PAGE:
As you can see there are levels of detail that go into well-structured training.
Who knew the human body was so complex?
It sure is a lot easier to simply say, “X exercise is bad.”
If you want to strengthen your nervous system, muscles, bones, tendons, joints, movement options and mental health then STRENGTH TRAINING is your best option.
Getting out of pain can sometimes be as simple as getting into movement!
All the tissues in the human body can be strengthened.
Movement and force are how we communicate with these tissues.
Contraction is the only dance that muscles do.
“Force is the language on cells and movement is what we say.” ~Dr. Andreo Spina
Train or detrain.
Adaptation is always in play. Gravity is always pulling down. Choose your inputs wisely.
Choose strength. Train for life. Eat for health. Take care of yourself.
THE COST OF WEAKNESS
A recent study showed that weakness costs the UK 2.5 billion pounds a year. That’s almost 3.5 billion U.S. dollars! A year!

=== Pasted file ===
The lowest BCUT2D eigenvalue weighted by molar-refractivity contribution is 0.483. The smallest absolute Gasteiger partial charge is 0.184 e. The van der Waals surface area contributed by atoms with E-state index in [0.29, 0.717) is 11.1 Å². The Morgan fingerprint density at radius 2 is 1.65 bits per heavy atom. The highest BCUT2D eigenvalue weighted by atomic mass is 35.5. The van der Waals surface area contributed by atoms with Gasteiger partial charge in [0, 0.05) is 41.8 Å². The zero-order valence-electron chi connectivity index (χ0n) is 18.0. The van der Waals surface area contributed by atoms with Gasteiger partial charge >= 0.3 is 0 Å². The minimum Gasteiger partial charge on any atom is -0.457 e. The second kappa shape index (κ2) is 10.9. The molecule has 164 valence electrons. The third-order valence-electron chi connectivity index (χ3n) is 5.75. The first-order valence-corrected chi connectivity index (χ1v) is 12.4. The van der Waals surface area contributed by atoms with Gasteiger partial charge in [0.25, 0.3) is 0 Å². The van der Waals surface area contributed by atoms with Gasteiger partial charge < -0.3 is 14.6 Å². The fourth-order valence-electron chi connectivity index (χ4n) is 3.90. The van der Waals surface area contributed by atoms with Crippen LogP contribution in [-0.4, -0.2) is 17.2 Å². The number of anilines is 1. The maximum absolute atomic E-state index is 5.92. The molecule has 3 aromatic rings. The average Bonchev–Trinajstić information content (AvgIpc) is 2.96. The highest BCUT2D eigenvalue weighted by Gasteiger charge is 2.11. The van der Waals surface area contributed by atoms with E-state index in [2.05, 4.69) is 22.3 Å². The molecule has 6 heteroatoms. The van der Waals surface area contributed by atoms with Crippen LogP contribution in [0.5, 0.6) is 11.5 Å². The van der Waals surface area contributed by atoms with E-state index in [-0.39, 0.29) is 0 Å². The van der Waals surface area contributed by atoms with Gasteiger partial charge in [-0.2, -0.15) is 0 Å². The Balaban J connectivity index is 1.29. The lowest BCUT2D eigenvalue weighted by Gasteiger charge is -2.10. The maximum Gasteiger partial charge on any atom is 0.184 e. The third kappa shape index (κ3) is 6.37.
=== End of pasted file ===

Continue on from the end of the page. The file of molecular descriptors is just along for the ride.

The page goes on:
Conclusion: “This is the first study to show that muscle weakness in older people is associated with significant excess annual costs for health and social care in the UK of around £2.5 billion. These costs are projected to increase in the future due to the ageing population. Lifecourse interventions to reduce the prevalence of muscle weakness among older people are likely to have a substantial beneficial impact on the cost of health and social care in the UK.” [xii]
One chronicle from The United Nations further highlights this growing cost and the escalating negative impacts caused by unhealthy living (smoking, unhealthy diet and physical inactivity). It is appropriately titled, “LIFESTYLE DISEASES: An Economic Burden on the Health Services.” On a positive note it states:
“The combination of four healthy lifestyle factors – maintaining a healthy weight, exercising regularly, following a healthy diet, and not smoking – seem to be associated with as much as an 80 per cent reduction in the risk of developing the most common and deadly chronic diseases.” [xiii]
It’s clear the older adult can benefit greatly from a healthy dose of Good Nutrition, strength training, and defying gravity. It’s the best anti-aging, fall prevention, cognitive boosting, disease fighting medicine we have!
STRENGTH TRAINING IS PREVENTATIVE CARE
It’s hard to sell prevention but it’s clear we desperately need a revolution of strength. [xiv]
We need movement. We need a movement. Your move.